Air (prevention and control of pollution) act (1981)
The Air Act is a comprehensive piece of law that controls air pollution by designating regions as pollution control zones, placing limitations on industrial facilities, and establishing Pollution Control Boards to monitor pollution levels.
Forest Conservation Act (1980)
The Forest (Conservation) Act, 1980 is a law passed by the Indian Parliament to address concerns related to, incidental to, or connected to the protection of forests. It was passed and put into effect on October 25, 1980, with the intention of preventing further clearing of India's forests.
Water (prevention and control of pollution) act (1974)
The Water (Prevention & Control of Pollution) Act, 1974 is a comprehensive piece of law that creates pollution control boards and controls the organisations in charge of monitoring water pollution. Its goals are to prevent, control, and reduce water pollution, maintain or restore the purity of the water, evaluate the amount of contamination, and penalise polluters.
Wildlife protection act (1972)
The Parliament passed the Wild Life (Protection) Act in 1972 to save various plant and animal species. It covers the entirety of India and offers protection for wild animals, birds, and vegetation. The species listed in Schedules III and IV are likewise protected, as are those included in Schedule I and part II of Schedule II. Cultivation and planting are prohibited by Schedule VI, and the enforcement authorities have the authority to compound offences under the Schedules.
Bodies Established to Conserve Biodiversity
The bodies established to conserve biodiversity’s are −
National Biodiversity Authority
The National Biodiversity Authority (NBA) was founded in 2003 to carry out the Act's requirements. It is an autonomous statutory organisation under the Ministry of Environment and Forests of the Government of India with its headquarters in Chennai. India's Biological Diversity Act was put into effect by the National Biodiversity Authority (NBA), which was founded in 2003. (2002). The NBA is an autonomous organisation that serves as a facilitator, regulator, and counsellor to the Government of India on issues related to biological resource conservation, sustainable use, and equitable benefit sharing.
State Biodiversity Boards
State Biodiversity Boards (SBB) have been established in 28 States across India. The State Governments established the SBBs, which handle all issues pertaining to access by Indians for commercial reasons. It advising the state government on issues connected to biodiversity and how to distribute its advantages fairly. It control the granting of authorizations or other requests for the human use of any biological resource for commercial purposes, as well as for bio-surveillance and bio-utilization.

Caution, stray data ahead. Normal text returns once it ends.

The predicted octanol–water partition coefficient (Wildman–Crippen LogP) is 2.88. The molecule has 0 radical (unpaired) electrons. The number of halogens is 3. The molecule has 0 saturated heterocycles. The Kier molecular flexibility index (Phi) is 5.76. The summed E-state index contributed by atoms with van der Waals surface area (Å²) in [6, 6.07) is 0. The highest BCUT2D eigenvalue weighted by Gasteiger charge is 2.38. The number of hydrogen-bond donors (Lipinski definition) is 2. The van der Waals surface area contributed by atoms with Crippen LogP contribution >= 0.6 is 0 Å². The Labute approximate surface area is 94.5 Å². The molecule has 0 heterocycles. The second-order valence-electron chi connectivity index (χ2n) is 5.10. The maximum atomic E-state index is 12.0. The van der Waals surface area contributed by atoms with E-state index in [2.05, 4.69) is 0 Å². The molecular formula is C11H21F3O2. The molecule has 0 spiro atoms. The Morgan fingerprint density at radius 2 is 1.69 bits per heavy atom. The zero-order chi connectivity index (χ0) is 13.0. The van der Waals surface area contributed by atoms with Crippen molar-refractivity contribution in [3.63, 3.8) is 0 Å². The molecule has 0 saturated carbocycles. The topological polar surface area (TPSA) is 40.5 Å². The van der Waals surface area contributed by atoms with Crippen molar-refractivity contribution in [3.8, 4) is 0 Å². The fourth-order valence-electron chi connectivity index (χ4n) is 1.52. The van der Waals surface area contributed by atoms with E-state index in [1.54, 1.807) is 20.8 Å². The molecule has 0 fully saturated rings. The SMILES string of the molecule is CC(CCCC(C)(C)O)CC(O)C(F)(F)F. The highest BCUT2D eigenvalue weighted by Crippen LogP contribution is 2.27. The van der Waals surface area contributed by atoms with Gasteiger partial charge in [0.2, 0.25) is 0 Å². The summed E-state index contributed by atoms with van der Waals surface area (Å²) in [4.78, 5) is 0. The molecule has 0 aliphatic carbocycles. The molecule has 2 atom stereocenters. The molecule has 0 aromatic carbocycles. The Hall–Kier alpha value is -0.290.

Policies for Biodiversity in India
There are several policies related to biodiversity in India and these are as follows −
The Biodiversity Act restricts scientific research by restricting the access of genetic material from India to the rest of the globe. Nonetheless, neither the NBA nor biodiversity protection have benefited the country's stakeholders in biodiversity. It is critical to understand that compared to important concerns like food security and subsistence, financial gains generated from sharing biodiversity and traditional knowledge are negligible and meaningless.
The benefit shared by the stakeholders of biodiversity are neither serve as a replacement for creativity, invention, or industrialization, nor can it provide rural areas with a reliable source of additional revenue.
Frequently Asked Questions
Q1. What is the importance of the Biodiversity Act 2002?
Ans. It was therefore intended for the Biodiversity Act of 2002 to create a legislative framework for the preservation and sustainable use of India's biodiversity while also making sure that the benefits resulting from its usage were shared equally among all of its residents, particularly rural communities.
Q2. What are the main objectives of biodiversity conservation?
Ans. The main objectives of biodiversity conservation are −
To maintain the variety of species
Sustainable use of ecosystems and species
To protect vital ecological processes and systems that support life
Q3. How many biodiversity are there in India?
Ans. The Himalayas, the Western Ghats, the Indo-Burma area, and Sundaland are four of India's biodiversity hotspots (includes Nicobar group of Islands), there are many endemic species in these areas.
Q4. Which is the first biodiversity in India?
Ans. India's first Biodiversity Heritage Site was the Nallur Tamarind Grove in Bengaluru, Karnataka, which received this designation in 2007.